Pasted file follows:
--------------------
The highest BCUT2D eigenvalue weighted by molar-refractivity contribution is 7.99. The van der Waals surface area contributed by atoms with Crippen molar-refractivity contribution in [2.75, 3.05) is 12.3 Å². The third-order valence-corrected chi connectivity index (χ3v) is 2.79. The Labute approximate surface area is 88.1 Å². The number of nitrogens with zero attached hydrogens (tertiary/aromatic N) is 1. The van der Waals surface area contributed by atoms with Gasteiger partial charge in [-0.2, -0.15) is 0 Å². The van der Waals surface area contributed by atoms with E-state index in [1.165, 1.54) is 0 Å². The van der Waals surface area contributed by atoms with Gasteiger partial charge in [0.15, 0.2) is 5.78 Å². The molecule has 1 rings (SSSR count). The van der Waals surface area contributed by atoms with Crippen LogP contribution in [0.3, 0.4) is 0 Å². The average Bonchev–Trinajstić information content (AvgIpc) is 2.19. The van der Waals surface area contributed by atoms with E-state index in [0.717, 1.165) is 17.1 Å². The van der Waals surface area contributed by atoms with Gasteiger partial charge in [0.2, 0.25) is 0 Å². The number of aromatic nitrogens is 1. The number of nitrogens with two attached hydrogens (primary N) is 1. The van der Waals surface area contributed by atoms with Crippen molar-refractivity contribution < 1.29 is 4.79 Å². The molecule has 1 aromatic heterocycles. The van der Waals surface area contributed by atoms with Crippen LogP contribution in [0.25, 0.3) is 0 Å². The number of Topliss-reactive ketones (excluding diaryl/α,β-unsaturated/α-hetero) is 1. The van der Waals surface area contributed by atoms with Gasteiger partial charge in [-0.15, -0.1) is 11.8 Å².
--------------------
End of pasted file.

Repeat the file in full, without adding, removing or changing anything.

The highest BCUT2D eigenvalue weighted by molar-refractivity contribution is 7.99. The van der Waals surface area contributed by atoms with Crippen molar-refractivity contribution in [2.75, 3.05) is 12.3 Å². The third-order valence-corrected chi connectivity index (χ3v) is 2.79. The Labute approximate surface area is 88.1 Å². The number of nitrogens with zero attached hydrogens (tertiary/aromatic N) is 1. The van der Waals surface area contributed by atoms with Gasteiger partial charge in [-0.2, -0.15) is 0 Å². The van der Waals surface area contributed by atoms with E-state index in [1.165, 1.54) is 0 Å². The van der Waals surface area contributed by atoms with Gasteiger partial charge in [0.15, 0.2) is 5.78 Å². The molecule has 1 rings (SSSR count). The van der Waals surface area contributed by atoms with Crippen LogP contribution in [0.3, 0.4) is 0 Å². The average Bonchev–Trinajstić information content (AvgIpc) is 2.19. The van der Waals surface area contributed by atoms with E-state index in [0.717, 1.165) is 17.1 Å². The van der Waals surface area contributed by atoms with Gasteiger partial charge in [0.2, 0.25) is 0 Å². The number of aromatic nitrogens is 1. The number of nitrogens with two attached hydrogens (primary N) is 1. The van der Waals surface area contributed by atoms with Crippen molar-refractivity contribution < 1.29 is 4.79 Å². The molecule has 1 aromatic heterocycles. The van der Waals surface area contributed by atoms with Crippen LogP contribution in [0.25, 0.3) is 0 Å². The number of Topliss-reactive ketones (excluding diaryl/α,β-unsaturated/α-hetero) is 1. The van der Waals surface area contributed by atoms with Gasteiger partial charge in [-0.15, -0.1) is 11.8 Å².